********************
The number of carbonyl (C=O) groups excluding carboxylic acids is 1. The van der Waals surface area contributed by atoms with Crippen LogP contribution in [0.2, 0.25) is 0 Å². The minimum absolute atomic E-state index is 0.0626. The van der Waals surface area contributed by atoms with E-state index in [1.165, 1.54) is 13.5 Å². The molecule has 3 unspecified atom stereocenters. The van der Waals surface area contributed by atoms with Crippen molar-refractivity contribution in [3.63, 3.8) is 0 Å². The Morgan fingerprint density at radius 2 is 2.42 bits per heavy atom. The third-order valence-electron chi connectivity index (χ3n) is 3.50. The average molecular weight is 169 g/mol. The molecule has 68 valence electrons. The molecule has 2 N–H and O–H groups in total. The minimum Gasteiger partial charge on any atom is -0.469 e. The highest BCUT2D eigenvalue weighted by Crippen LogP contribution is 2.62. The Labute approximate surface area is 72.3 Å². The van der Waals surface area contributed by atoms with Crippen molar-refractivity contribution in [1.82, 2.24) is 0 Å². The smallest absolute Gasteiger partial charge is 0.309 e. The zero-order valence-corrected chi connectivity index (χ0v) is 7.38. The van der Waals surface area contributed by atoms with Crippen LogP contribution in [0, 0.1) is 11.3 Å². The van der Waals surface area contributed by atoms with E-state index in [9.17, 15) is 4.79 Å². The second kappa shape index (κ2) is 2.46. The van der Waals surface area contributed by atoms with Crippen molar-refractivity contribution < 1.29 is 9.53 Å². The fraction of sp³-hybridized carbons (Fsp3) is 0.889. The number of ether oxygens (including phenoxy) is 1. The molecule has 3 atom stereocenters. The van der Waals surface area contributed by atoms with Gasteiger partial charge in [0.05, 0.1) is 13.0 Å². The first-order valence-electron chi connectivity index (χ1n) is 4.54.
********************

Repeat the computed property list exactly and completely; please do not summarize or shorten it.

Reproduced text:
The number of carbonyl (C=O) groups excluding carboxylic acids is 1. The van der Waals surface area contributed by atoms with Crippen LogP contribution in [0.2, 0.25) is 0 Å². The minimum absolute atomic E-state index is 0.0626. The van der Waals surface area contributed by atoms with E-state index in [1.165, 1.54) is 13.5 Å². The molecule has 3 unspecified atom stereocenters. The van der Waals surface area contributed by atoms with Crippen molar-refractivity contribution in [3.63, 3.8) is 0 Å². The Morgan fingerprint density at radius 2 is 2.42 bits per heavy atom. The third-order valence-electron chi connectivity index (χ3n) is 3.50. The average molecular weight is 169 g/mol. The molecule has 68 valence electrons. The molecule has 2 N–H and O–H groups in total. The minimum Gasteiger partial charge on any atom is -0.469 e. The highest BCUT2D eigenvalue weighted by Crippen LogP contribution is 2.62. The Labute approximate surface area is 72.3 Å². The van der Waals surface area contributed by atoms with Crippen molar-refractivity contribution in [1.82, 2.24) is 0 Å². The smallest absolute Gasteiger partial charge is 0.309 e. The zero-order valence-corrected chi connectivity index (χ0v) is 7.38. The van der Waals surface area contributed by atoms with Crippen LogP contribution in [0, 0.1) is 11.3 Å². The van der Waals surface area contributed by atoms with E-state index in [9.17, 15) is 4.79 Å². The second kappa shape index (κ2) is 2.46. The van der Waals surface area contributed by atoms with Crippen molar-refractivity contribution < 1.29 is 9.53 Å². The fraction of sp³-hybridized carbons (Fsp3) is 0.889. The number of ether oxygens (including phenoxy) is 1. The molecule has 3 atom stereocenters. The van der Waals surface area contributed by atoms with Gasteiger partial charge in [0.05, 0.1) is 13.0 Å². The first-order valence-electron chi connectivity index (χ1n) is 4.54.